Reductions were carried out with the Image Reduction and Analysis Facility (IRAF)1 software package, following standard procedures at the Observatorio Astronómico de la Universidad Nacional de Córdoba (Argentina). The spectra were extracted along the slit according to the cluster size and available flux. After we checked that bias and flat-fields were similar on different nights and in the two observing runs, we created a master bias and a master flat-field. The latter was constructed by taking into account both dome and sky flat-fields. The master bias was subtracted from each raw image and each scientific observation was divided by the normalised master flat-field. Since dark counts were similar to those of the bias, no dark correction was necessary to apply to the images. We subtracted the master bias and used master flat-fields to correct the frames for high and low spatial frequency variations. Background sky subtractions were then performed using pixel rows from the same frame after removing cosmic rays from the background sky regions. Precautions were taken, so that no significant background sky residuals were present on the resulting spectra. The spectral image was then converted into a one-dimensional spectrum by integrating the flux along the spatial direction of the image. Wavelength calibrations were carried out with a Cu-Ar-Ne lamp with exposures that follow the SC or the standard star. The rms errors involved in these calibrations are typically 0.50 Å (0.14 pixel). Atmospheric extinction corrections, according to the site coefficients given by Minniti et al. (1989), and flux calibrations derived from the observed standard stars, were then applied. Finally, we combined individual spectra of each cluster to obtain a final spectrum with an improved S/N. The spectra were set to the rest-frame according to the Doppler shift of Balmer lines. Next, they were normalised at approximately 5800 Å  by avoiding spectral lines that could eventually be present. While some field star contamination may be expected in the observed spectra, note that only bright field stars could affect the spectra significantly, which does not seem to occur in any of the observed clusters (see Fig. 1). Figure 2 shows the resulting flux-calibrated integrated spectra of the six observed clusters. The spectra obtained in different runs were averaged by taking into account their S/N. Constants have been added to the spectra in Fig. 2 to allow for comparison, except for the one at the bottom.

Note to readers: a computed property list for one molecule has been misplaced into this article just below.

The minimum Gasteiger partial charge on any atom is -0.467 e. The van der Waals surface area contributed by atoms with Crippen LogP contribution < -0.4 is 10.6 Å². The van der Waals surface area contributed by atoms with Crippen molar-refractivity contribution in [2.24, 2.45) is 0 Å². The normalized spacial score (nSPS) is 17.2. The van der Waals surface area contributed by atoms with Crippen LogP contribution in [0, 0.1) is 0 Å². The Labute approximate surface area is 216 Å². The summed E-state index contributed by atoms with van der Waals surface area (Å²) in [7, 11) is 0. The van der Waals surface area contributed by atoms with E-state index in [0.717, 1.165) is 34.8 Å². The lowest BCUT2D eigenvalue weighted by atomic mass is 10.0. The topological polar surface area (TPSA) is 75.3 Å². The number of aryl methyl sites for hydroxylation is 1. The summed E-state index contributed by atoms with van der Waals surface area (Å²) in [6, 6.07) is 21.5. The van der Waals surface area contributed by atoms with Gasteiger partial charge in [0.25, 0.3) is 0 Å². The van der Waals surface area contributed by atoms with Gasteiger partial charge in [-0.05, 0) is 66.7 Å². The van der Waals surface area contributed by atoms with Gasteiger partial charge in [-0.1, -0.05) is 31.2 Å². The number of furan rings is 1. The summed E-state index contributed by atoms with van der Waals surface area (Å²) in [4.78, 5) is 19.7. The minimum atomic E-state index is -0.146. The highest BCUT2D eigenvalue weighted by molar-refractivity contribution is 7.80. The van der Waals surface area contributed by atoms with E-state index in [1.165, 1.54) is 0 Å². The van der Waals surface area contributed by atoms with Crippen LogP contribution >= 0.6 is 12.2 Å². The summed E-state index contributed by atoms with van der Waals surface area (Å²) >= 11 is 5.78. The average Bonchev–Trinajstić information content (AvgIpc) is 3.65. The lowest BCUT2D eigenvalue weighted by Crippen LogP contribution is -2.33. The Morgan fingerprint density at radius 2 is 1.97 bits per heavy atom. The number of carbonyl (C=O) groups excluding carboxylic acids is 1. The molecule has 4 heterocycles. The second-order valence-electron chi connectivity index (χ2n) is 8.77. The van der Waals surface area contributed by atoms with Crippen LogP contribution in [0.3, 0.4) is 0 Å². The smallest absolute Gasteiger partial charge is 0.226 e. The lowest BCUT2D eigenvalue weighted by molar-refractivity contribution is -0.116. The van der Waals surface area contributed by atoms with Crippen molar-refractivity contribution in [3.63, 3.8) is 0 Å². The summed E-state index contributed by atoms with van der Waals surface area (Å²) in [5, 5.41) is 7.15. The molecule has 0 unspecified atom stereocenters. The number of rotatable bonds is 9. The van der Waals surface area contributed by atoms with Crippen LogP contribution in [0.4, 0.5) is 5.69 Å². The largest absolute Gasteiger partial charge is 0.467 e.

thumbnail Fig. 2

Observed integrated spectra of 6 LMC clusters. The spectra are normalised at λ ≈ 5800 Å. Constants have been added to the spectra for clarity, except for the one on the bottom.

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3. Reddening and age determination

A first estimate of the interstellar reddening affecting each cluster was made by interpolating the extinction maps of BH82. These maps were obtained from HI (21 cm) emission data for the southern sky. They provide us with foreground E(BV) colour excesses, which depend on the Galactic coordinates. We decided not to use the full-sky maps from 100-μ dust emission obtained by Schlegel et al. (1998) for the reasons given in previous papers (e.g., Geisler et al. 2003). It will be seen later that a second E(BV) estimate was obtained from the template matching method using two different templates. Columns (2)–(4) of Table 3 present, for each cluster, the resulting BH82 E(BV) colour excesses, and those obtained from the template matching method after comparing the reddening corrected spectrum with one of the two used templates taken from Piatti et al. (2002, hereafter P02) spectral library, i.e., Yg (200–350 Myr) and Yh (500 Myr). The adopted final reddenings and ages correspond to the best matched values that are reached between the SC spectra and the different combinations of the Yg and Yh templates. Note that the finally adopted E(BV) colour excesses show a reasonable agreement with those estimated using BH82 maps. The average difference (Δ = BH82 – present value) is Δ E(BV) = 0.01 ± 0.05 (s.d.).

Table 3

E(BV) colour excess determinations.

Table 4

Measurements of EWs.